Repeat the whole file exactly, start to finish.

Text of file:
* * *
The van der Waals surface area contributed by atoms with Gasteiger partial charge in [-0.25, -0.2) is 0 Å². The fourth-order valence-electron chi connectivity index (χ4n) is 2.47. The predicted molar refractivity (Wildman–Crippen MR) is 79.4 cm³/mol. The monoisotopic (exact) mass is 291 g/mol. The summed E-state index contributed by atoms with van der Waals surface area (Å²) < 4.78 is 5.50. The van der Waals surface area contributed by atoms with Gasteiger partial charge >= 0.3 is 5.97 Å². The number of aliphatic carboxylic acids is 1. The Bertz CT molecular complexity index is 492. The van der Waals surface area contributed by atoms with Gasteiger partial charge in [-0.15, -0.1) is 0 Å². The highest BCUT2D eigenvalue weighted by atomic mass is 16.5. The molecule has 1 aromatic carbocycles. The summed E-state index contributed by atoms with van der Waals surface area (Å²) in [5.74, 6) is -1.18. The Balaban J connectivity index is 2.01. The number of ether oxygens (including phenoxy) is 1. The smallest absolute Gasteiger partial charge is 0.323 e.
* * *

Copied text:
The van der Waals surface area contributed by atoms with Gasteiger partial charge in [-0.25, -0.2) is 0 Å². The fourth-order valence-electron chi connectivity index (χ4n) is 2.47. The predicted molar refractivity (Wildman–Crippen MR) is 79.4 cm³/mol. The monoisotopic (exact) mass is 291 g/mol. The summed E-state index contributed by atoms with van der Waals surface area (Å²) < 4.78 is 5.50. The van der Waals surface area contributed by atoms with Gasteiger partial charge >= 0.3 is 5.97 Å². The number of aliphatic carboxylic acids is 1. The Bertz CT molecular complexity index is 492. The van der Waals surface area contributed by atoms with Gasteiger partial charge in [-0.15, -0.1) is 0 Å². The highest BCUT2D eigenvalue weighted by atomic mass is 16.5. The molecule has 1 aromatic carbocycles. The summed E-state index contributed by atoms with van der Waals surface area (Å²) in [5.74, 6) is -1.18. The Balaban J connectivity index is 2.01. The number of ether oxygens (including phenoxy) is 1. The smallest absolute Gasteiger partial charge is 0.323 e.